We often hear it said that we should get on with our lives and learn to live with the virus because measures to suppress transmission are damaging to our mental health, and may even lead to a rise in suicide. This “cure is worse than the disease” argument is regularly trotted out by the ‘libertarian’ anti-lockdown movement. But do the facts bear it out?
The British Medical Journal recently reviewed the available data and concluded that “A reasonably consistent picture is beginning to emerge from high income countries. Reports suggest either no rise in suicide rates (Massachusetts, USA; Victoria, Australia; England) or a fall (Japan, Norway) in the early months of the pandemic… possibly linked to a ‘honeymoon period’ or ‘pulling together’ phenomenon.”
The early period of the pandemic was the only time we had anything approaching a real lockdown. And alongside it we developed a renewed sense of community, with neighbourhood groups spontaneously emerging to provide Mutual Aid and support, and with millions coming out onto the streets every week to applaud the NHS. For most people, this sense of ‘pulling together’ was good for our mental health.
Many people expressed relief during the first lockdown at the opportunity to step off the treadmill for a while, to catch their breath and leave behind the intolerable stresses of work. The roads were quieter and the air was cleaner. Levels of anxiety amongst teenagers, and in particular teenage girls, actually fell during that first lockdown, contrary to the received wisdom that being in school is what is always best for children’s mental health.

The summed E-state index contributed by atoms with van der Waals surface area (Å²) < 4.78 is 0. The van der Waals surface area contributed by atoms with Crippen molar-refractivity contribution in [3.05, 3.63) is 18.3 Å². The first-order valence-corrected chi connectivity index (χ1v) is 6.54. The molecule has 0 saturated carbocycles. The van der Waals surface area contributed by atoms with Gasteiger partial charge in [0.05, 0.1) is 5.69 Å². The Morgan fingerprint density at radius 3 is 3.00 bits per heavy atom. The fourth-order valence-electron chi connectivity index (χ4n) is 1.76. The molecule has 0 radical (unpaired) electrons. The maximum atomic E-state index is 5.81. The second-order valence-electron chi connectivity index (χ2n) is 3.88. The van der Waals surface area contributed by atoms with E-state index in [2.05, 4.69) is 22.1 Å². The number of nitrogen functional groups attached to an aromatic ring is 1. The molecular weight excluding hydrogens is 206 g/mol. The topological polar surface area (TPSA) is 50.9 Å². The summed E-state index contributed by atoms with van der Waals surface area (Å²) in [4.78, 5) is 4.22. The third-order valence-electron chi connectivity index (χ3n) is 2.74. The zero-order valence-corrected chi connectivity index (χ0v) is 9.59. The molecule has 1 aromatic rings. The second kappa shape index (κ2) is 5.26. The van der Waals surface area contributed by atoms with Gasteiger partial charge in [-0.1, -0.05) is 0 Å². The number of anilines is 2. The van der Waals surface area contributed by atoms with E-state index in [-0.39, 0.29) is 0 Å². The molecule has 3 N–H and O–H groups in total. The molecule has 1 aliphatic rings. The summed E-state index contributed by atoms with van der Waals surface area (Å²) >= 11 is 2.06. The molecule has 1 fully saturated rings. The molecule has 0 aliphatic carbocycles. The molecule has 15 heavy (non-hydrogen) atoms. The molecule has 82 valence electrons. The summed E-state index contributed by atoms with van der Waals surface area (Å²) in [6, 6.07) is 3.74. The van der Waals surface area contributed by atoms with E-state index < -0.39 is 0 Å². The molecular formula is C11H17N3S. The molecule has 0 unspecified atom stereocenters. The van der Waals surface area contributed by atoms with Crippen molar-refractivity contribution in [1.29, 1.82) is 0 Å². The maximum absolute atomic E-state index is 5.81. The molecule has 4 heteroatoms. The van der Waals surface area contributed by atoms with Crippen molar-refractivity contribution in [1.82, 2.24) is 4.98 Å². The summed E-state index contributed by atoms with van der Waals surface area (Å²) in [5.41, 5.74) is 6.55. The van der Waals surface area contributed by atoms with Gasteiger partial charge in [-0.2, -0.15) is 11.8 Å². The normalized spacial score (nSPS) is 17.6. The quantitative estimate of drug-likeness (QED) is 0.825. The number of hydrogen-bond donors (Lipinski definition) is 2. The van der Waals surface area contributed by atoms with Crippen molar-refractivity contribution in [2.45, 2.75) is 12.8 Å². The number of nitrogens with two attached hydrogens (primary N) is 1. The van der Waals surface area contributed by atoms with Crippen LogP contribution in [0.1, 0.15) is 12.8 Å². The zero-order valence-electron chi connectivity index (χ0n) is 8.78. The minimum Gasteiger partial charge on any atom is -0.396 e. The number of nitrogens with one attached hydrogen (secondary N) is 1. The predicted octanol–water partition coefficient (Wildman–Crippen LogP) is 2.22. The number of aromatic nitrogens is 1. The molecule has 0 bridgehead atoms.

Of course, there is no single way that people with mental ill-health experience a situation, and this was certainly true of that first lockdown. Those who were already suffering deprivation were most likely to have been adversely affected. But most of the damage to our mental health came after the first lockdown, during the ‘learn to live with the virus’ stage.
The Samaritans explain that economic downturns do contribute to rising suicide rates. Financial insecurity, poverty, unemployment, homelessness and the fear of homelessness, all impact negatively on our mental health. When you factor in widespread anxiety about the virus itself, and grief caused by the loss of loved ones, most of whom died without family and friends around them, it is not surprising that the pandemic has contributed to the mental health crisis in this country. But it is the government’s poor response to the pandemic, and its failure to provide adequate economic support, that is responsible for this mental health crisis, not lockdowns and restrictions on our movements in themselves.
Some people also blame lockdowns for a rise in deaths due to other conditions, such as heart disease and cancer, as a consequence of patients being unable to access treatment. But again, this is often because our hospitals are overwhelmed with Covid patients, not because of restrictions. There have also tragically been cases of people with acute medical conditions reporting to hospital too late or not at all, partly because of a reluctance to bother an overstretched NHS, and partly because of fear of catching the virus in hospital. Mixed and confusing messaging from government undoubtedly made this problem worse. Measures to suppress transmission would ease the pressure on the NHS and make it easier for people to get treated for other conditions.
Responding to this virus collectively, as a community, in order to eliminate it, would hugely benefit both our mental and physical health, in the short term by enhancing our sense of community, which we know is beneficial (the so-called pulling-together effect), and in the long run by allowing a return to a normal and healthy social life. New Zealand and Vietnam don’t need repeated lockdowns. The economic and mental health impacts of the pandemic would be far less severe if we were to pursue a Zero Covid strategy.
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